The 'Alligator Chart'
Long-term care is undoubtedly a massive budget issue for Connecticut. It has historically been the biggest cost to the state's Medicaid program, which is itself the largest single item in the state budget. And Connecticut's demographics are poised to make its hit even more acute.
Connecticut's future can be illustrated by the "alligator chart," called that because it looks like a pair of alligator jaws, open wide. The upper jaw represents the projected population of state residents aged 65 and older, which is expected to rise by 64 percent by 2030. The bottom jaw, pointing slightly downward, represents the projected working-age population, expected to decline by 2 percent.
About 40,000 people now rely on Medicaid to cover long-term care. The program is the primary payer for the services in the state; many people who were considered middle class receive the government coverage for nursing home or home care. By 2025, according to the consulting firm Mercer, 60,000 people will.
Despite that, Mercer has projected that the state will need 7,000 to 9,000 fewer nursing home beds by then, if the rebalancing efforts take hold as anticipated.
That's because while 54 percent of Medicaid long-term care recipients received their care at home or in community settings in 2010, Mercer projected that the proportion would rise to 83 percent by 2025, leaving just 17 percent in institutional care.
Lambert, the Money Follows the Person project director, noted that the goal of the state's effort isn't to reduce nursing home beds; it's to give people a choice in how they receive long-term care, making it just as easy to get services at home as it is to go to a nursing home.
She predicted that the balance of home and institutional care will change dramatically by word of mouth as people increasingly become aware that living in the community while getting care is an option.
"You will see exponential change over the next couple years," she said.
The right-sizing effort includes money to help nursing homes take on different roles, such as serving as hubs for a continuum of long-term care services, adult day care, home health agencies, or emergency backup systems for situations like this year's October snowstorm that left hundreds of thousands of people without power.
Mag Morelli, president of LeadingAge Connecticut, which represents nonprofit providers of aging services including senior housing, home care, assisted living and nursing homes, said there will always be a need for high-quality nursing home care. But she described the right-sizing process as an opportunity.
In the past, she said, nursing homes have struggled to make changes that respond to market demand. A state moratorium on adding nursing home beds and flat Medicaid funding in recent years have made it difficult to create new systems of care, she said, and regulations have made it hard for nursing homes to diversify their models in some cases. Some nursing homes have wanted to devote a portion of their sites to assisted living, she said, but Medicaid is very limited in what assisted living it will reimburse.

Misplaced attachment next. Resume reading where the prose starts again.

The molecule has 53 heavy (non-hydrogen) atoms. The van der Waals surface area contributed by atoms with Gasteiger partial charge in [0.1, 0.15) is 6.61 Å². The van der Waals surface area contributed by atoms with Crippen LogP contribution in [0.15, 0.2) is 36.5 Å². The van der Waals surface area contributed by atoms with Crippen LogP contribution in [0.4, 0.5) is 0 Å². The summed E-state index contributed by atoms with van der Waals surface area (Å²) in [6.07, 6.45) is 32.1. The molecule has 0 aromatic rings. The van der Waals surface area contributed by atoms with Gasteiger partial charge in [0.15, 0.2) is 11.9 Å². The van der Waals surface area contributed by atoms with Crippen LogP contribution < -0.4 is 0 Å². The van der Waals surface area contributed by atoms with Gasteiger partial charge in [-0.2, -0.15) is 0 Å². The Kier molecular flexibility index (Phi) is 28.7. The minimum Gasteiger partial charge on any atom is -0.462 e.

"It's a scary time. Change is scary," Morelli said. "But I think we need to look at it as an opportunity, and that's what we're doing here."
Barrett said there's interest among nursing home operators in diversifying what they do. But he said the tools to encourage nursing homes to make changes must include payments for reducing their bed capacity.
"It's not just about dollars and cents, but because these beds have value, then to take them out of the system requires compensation," he said.
There are pockets where the system is not particularly efficient, and a thoughtful plan to reduce bed capacity -- not just paying low Medicaid rates and leaving nursing homes to close -- could make sense, Barrett said
But he noted that despite a proliferation of home care agencies, homemaker and companion agencies and assisted living, Connecticut nursing homes are still, on average, 91 percent full, and far from dying.
Lambert cited the same figure at a recent meeting, but described nursing home capacity as being at "only" 91 percent. And she noted that nursing homes are having all-time highs in occupancy problems, despite the closing of five homes in the past two years that led some residents to fill beds at the remaining homes. (Twenty-four percent moved into the community.)
She predicted that the nursing home population will continue to fall.
"It's like a big snowball," Lambert said. "It's getting bigger and the momentum is there."